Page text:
Making It Large – Not Saif

Whoever is in power has arrogated the right to advertise, all in the name of Sarkar.

ByShyam Vijay
Making It Large – Not Saif
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The other day, I was driving down to work from home when something struck me. No, it wasn’t a Skoda with black tinted windows and a ‘gujar boy’ sticker. That’s a story for another day. What struck me was something I saw, or rather, didn’t see.

Let me explain. Every morning my drive time companion is Mayawati. I’ve grown accustomed to her cherubic, chubby face looking down at me from above. In fact, in the 5 kilometer stretch to the Golf Club from my home in Noida, I had once counted, no fewer than twenty eight billboards celebrating UP’s first lady.

Of course I’m not counting the fact that I have to make a left at MahaMaya flyover, wait for the signal at MahaMaya Balika Inter Kalej, and get stuck in traffic next to the newly inaugurated multi billion rupee Dalit Prerna Sthal and Green Garden, where the pride of place is a thirty foot statue of well…Mayawati.

And now it’s all gone! The posters I mean, not the flyover and the college. Vanished. I stopped the car for a second to make sure I wasn’t hallucinating. I could see trees and houses again. My eyes weren’t being assaulted by slogans of emancipation and justice. I wasn’t being reminded every twelve yards how someone from lower echelons of the BSP was so grateful to have her as the Dear Leader. I had this distinct Toto-we’re-not-in-Kansas-anymore feeling.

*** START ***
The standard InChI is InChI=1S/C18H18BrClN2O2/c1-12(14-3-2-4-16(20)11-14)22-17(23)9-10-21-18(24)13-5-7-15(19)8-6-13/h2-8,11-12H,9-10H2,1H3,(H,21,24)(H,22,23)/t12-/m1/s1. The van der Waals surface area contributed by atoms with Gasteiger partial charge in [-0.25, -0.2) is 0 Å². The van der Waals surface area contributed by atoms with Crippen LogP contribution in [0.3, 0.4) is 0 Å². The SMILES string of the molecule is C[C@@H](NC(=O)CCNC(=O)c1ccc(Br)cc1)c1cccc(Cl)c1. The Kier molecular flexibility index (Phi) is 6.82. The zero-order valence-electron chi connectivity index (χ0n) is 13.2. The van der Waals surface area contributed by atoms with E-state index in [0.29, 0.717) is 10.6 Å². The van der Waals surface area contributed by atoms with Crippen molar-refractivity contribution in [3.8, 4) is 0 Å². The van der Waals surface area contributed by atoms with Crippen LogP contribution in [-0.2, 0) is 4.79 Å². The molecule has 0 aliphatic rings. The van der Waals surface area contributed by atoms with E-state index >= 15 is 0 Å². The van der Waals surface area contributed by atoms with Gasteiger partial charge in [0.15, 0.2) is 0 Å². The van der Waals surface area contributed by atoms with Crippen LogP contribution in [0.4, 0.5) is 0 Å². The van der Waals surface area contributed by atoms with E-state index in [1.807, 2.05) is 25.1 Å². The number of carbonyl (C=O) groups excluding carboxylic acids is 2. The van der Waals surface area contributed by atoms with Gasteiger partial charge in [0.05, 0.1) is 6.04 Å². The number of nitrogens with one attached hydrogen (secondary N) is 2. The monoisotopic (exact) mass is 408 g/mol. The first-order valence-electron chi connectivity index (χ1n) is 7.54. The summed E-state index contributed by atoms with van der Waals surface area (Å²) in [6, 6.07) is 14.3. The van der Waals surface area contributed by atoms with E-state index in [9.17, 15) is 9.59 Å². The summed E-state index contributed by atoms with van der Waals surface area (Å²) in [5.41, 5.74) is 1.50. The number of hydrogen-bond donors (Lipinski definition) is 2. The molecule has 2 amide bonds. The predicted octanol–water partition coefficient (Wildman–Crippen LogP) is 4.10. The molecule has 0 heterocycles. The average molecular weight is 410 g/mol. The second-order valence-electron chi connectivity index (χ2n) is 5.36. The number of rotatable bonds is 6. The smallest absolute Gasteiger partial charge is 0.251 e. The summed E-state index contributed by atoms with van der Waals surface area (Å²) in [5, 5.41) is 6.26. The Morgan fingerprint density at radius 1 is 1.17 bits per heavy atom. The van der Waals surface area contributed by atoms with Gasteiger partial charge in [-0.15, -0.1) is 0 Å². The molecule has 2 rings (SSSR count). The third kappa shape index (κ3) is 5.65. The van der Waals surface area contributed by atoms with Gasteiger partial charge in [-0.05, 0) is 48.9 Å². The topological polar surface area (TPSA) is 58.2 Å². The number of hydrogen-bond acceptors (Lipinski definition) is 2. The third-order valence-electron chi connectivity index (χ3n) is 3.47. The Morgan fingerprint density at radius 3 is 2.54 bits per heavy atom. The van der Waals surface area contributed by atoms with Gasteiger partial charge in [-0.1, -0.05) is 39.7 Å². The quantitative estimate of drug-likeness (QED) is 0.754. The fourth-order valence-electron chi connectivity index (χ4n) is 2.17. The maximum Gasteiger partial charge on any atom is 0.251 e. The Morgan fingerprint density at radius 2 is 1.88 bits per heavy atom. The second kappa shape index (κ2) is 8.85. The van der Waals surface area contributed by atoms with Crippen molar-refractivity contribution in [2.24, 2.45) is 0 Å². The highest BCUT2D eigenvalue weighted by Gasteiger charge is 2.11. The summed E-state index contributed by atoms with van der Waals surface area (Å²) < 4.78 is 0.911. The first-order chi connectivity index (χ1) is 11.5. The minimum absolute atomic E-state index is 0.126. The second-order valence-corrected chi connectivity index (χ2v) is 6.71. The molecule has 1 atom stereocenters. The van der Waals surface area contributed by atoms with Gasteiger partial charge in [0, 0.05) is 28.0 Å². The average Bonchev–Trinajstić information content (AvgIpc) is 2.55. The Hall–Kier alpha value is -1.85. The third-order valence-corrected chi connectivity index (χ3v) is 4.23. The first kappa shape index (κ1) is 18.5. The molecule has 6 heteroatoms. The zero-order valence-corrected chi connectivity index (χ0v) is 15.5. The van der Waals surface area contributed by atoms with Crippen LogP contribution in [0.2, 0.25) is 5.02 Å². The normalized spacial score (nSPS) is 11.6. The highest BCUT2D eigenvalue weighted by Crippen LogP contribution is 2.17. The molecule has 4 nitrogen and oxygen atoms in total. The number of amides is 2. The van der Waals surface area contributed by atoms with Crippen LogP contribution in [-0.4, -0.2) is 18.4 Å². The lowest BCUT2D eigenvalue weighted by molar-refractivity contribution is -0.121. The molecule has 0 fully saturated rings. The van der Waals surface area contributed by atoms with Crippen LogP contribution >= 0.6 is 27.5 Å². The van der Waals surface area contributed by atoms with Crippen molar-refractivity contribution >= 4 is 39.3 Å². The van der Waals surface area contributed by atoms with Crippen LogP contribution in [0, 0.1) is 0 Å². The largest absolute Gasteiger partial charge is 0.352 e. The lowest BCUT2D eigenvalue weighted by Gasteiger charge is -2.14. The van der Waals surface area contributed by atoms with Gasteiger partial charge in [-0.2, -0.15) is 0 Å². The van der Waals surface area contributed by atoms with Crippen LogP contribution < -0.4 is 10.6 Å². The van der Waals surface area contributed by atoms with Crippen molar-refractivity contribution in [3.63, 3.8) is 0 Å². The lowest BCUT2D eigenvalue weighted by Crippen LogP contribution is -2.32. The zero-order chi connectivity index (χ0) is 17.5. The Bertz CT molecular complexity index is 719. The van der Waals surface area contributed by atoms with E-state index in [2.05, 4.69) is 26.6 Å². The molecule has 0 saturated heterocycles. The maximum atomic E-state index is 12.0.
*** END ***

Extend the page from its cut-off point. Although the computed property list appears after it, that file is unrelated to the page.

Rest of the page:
And it’s not just behen Mayawati, this cut out culture has just gone rampant everywhere India. Public spaces are being taken over by advertisements of political agendas. Whoever is in power has arrogated the right to advertise, all in the name of Sarkar. And as Indians we are suckers for it. We love the big personality. We prefer politicians to policies, cricketers over cricket, actors over acting. When are we going to wake up? Why is it we need people to be larger and more ubiquitous than life?

Signage has taken over our once beautiful countryside as well. Every tea stall and Dhaba along our national highways has been taken over by Vodafone; the ones that haven’t been taken over by Airtel that is. Every wall has been converted into an ad for a big cement company or some homeopathic doctor claiming remedies for all sex problems.

Unfortunately, advertising of this kind follows the law of the Amazon rainforest. If you have a big annoying billboard, then mine has to be bigger and more annoying than yours to steal the hapless motorist’s attention. And this law gave rise to the world’s tallest trees, so you can imagine what it will eventually do to our public spaces if unchecked.

Anyway, the temporary respite from political advertising has been brought about by the Election Commission. Thank the dear Lord for that. But I’m sure when the dust settles down on UP’s political sweepstakes, the posters will be back. And if not her, some other angelic Amul baby will beam down on me during my drive to work.

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